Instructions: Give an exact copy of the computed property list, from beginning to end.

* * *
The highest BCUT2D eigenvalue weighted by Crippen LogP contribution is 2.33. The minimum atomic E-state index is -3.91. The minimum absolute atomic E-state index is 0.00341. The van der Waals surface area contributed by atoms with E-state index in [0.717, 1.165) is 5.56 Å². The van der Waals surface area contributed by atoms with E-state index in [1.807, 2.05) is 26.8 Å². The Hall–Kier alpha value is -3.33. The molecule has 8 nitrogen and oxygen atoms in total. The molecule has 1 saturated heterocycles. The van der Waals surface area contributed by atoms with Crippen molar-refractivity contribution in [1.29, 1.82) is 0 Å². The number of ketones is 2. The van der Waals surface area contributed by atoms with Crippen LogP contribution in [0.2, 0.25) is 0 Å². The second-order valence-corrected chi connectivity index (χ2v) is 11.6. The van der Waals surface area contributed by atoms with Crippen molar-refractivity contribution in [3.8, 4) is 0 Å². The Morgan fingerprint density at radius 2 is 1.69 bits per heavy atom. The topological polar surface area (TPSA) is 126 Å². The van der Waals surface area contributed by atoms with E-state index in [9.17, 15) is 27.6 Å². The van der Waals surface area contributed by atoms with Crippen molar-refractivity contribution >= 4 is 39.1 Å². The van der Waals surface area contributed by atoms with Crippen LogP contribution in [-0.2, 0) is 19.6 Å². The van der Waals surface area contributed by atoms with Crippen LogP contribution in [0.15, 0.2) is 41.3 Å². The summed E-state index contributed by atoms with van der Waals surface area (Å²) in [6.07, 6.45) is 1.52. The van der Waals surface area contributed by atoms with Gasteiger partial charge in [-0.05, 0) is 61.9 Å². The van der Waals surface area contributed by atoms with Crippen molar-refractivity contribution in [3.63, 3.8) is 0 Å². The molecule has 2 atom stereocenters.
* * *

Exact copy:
The highest BCUT2D eigenvalue weighted by Crippen LogP contribution is 2.33. The minimum atomic E-state index is -3.91. The minimum absolute atomic E-state index is 0.00341. The van der Waals surface area contributed by atoms with E-state index in [0.717, 1.165) is 5.56 Å². The van der Waals surface area contributed by atoms with E-state index in [1.807, 2.05) is 26.8 Å². The Hall–Kier alpha value is -3.33. The molecule has 8 nitrogen and oxygen atoms in total. The molecule has 1 saturated heterocycles. The van der Waals surface area contributed by atoms with Crippen molar-refractivity contribution in [1.29, 1.82) is 0 Å². The number of ketones is 2. The van der Waals surface area contributed by atoms with Crippen LogP contribution in [0.2, 0.25) is 0 Å². The second-order valence-corrected chi connectivity index (χ2v) is 11.6. The van der Waals surface area contributed by atoms with Crippen molar-refractivity contribution in [3.8, 4) is 0 Å². The Morgan fingerprint density at radius 2 is 1.69 bits per heavy atom. The topological polar surface area (TPSA) is 126 Å². The van der Waals surface area contributed by atoms with E-state index in [9.17, 15) is 27.6 Å². The van der Waals surface area contributed by atoms with Crippen molar-refractivity contribution >= 4 is 39.1 Å². The van der Waals surface area contributed by atoms with Crippen LogP contribution in [-0.2, 0) is 19.6 Å². The van der Waals surface area contributed by atoms with Crippen LogP contribution in [0.15, 0.2) is 41.3 Å². The summed E-state index contributed by atoms with van der Waals surface area (Å²) in [6.07, 6.45) is 1.52. The van der Waals surface area contributed by atoms with Gasteiger partial charge in [-0.05, 0) is 61.9 Å². The van der Waals surface area contributed by atoms with Crippen molar-refractivity contribution in [3.63, 3.8) is 0 Å². The molecule has 2 atom stereocenters.